WANG Wei, LEI Hong, LI Chun
    Vertebrata Palasiatica    2024, 62 (1): 13-32.   DOI: 10.19615/j.cnki.2096-9899.231013
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    Among numerous marine reptiles discovered in the Triassic eastern Tethys, today’s Southern China, Dinocephalosaurus is a bizarre animal comparable to European Tanystropheus in developing a prominently long neck. These two taxa are respectively assigned to Dinocephalosauridae and Tanystropheidae, and the two families and other basal members collectively form an early-diverging clade of Archosauromorpha. Here we report a new archosauromorph specimen, IVPP V18579, excavated from the lower Middle Triassic (Anisian), from Luoping, Yunnan in southwestern China. Compared with all the hitherto known dinocephalosaurids and tanystropheids, this skeletally mature individual is exclusively similar to Dinocephalosaurus in a number of characteristics, particularly with the long posterodorsal process of the premaxilla extending posteriorly beyond the level of the external nares, the concave posterior margin of the anteroposteriorly broad quadrate, and the strongly expanded distal end of the chevron in most of the caudal vertebrae. However, this reptile is much smaller than Dinocephalosaurus and different from Dinocephalosaurus and the other dinocephalosaurid, Pectodens, in many aspects, such as an anteriorly tapering long rostrum, the dentition composed of short conical teeth with less heterodonty, relatively but obviously tall neural spines of the axis and the anterior cervical vertebrae. Our phylogenetic analysis suggests that the new archosauromorph is a dinocephalosaurid, and then we erect Austronaga minuta gen. et sp. nov. based on this specimen. Detailed comparisons in osteological anatomy and the discussion about its potential aquatic adaptation of this new taxon are also provided.

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    Taxonomic revision of the holotype of Proboselaphus watasei Matsumoto, 1915 (Bovidae, Artiodactyla) from Chuanyu area, China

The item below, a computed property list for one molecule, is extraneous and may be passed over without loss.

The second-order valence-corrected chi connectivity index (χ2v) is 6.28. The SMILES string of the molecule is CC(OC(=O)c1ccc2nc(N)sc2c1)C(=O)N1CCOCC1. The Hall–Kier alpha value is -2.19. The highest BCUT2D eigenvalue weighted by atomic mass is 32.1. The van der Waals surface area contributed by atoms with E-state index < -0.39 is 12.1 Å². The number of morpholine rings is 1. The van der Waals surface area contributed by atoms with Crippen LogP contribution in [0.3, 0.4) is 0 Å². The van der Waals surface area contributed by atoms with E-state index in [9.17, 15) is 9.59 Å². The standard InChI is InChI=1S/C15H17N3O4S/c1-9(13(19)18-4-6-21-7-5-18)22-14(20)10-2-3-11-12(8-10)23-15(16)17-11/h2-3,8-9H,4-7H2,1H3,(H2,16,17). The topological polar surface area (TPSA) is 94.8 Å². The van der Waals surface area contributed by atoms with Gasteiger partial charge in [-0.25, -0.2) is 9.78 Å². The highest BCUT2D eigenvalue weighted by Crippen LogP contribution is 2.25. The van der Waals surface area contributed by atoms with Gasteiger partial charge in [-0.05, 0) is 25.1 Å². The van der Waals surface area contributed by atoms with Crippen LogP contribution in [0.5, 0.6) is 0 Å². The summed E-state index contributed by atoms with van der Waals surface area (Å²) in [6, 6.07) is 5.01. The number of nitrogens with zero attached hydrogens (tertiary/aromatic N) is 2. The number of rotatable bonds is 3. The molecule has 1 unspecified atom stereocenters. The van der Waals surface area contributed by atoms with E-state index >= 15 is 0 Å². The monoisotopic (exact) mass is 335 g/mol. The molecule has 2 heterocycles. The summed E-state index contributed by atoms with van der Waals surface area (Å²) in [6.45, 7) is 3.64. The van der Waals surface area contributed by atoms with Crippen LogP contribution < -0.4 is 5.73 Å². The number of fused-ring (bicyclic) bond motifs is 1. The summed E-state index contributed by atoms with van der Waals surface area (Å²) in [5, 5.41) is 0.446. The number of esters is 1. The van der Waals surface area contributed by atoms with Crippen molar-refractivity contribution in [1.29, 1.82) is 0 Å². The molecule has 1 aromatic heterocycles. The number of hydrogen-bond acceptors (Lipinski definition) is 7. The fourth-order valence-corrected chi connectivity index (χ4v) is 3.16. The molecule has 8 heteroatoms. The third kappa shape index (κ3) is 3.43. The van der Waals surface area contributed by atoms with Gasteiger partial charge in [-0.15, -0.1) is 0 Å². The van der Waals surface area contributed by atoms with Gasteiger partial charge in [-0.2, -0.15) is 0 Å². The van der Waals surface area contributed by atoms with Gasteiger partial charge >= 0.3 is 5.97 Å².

NISHIOKA Yuichiro, KOHNO Naoki, KUDO Yuichiro
    Vertebrata Palasiatica    2021, 59 (3): 200-212.   DOI: 10.19615/j.cnki.1000-3118.210322
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    A taxonomic revision of Proboselaphus watasei Matsumoto, 1915 (Bovidae, Artiodactyla) from the Pleistocene of Chuanyu area, China demonstrates that this genus and species names are invalid. The holotype with a skull and mandibles was recently rediscovered in the fossil collection by Nobuo Naora, which is housed in the National Museum of Japanese History, Chiba Prefecture, Japan. Proboselaphus watasei was described as a closely-related species to living nilgai, or Boselaphus tragocamelus, in South Asia, based on general characteristics of pecorans, such as small bony horn-cores and hypsodont cheek teeth. However, the cranial and dental morphologies re-examined in the present study clearly show that the holotype has cervid-specific characteristics: e.g., the fronto-parietal surface curving dorsally, the basioccipital with a triangular outline, and molars with isolated anterior and posterior lobes. The molars of the holotype are comparable to those of Cervus unicolor, in having strong accessary structures (or spurs, cingulums/cingulids, and styles/stylids), and are as large as those ofCervus cf. C. unicolor from the Pleistocene deposits in southern China. This taxonomic change suggests that any crown-boselaphins had not dispersed into East Asia since the Pleistocene.

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    Jin Fan
    Vertebrata Palasiatica    1996, 34 (02): 102-122.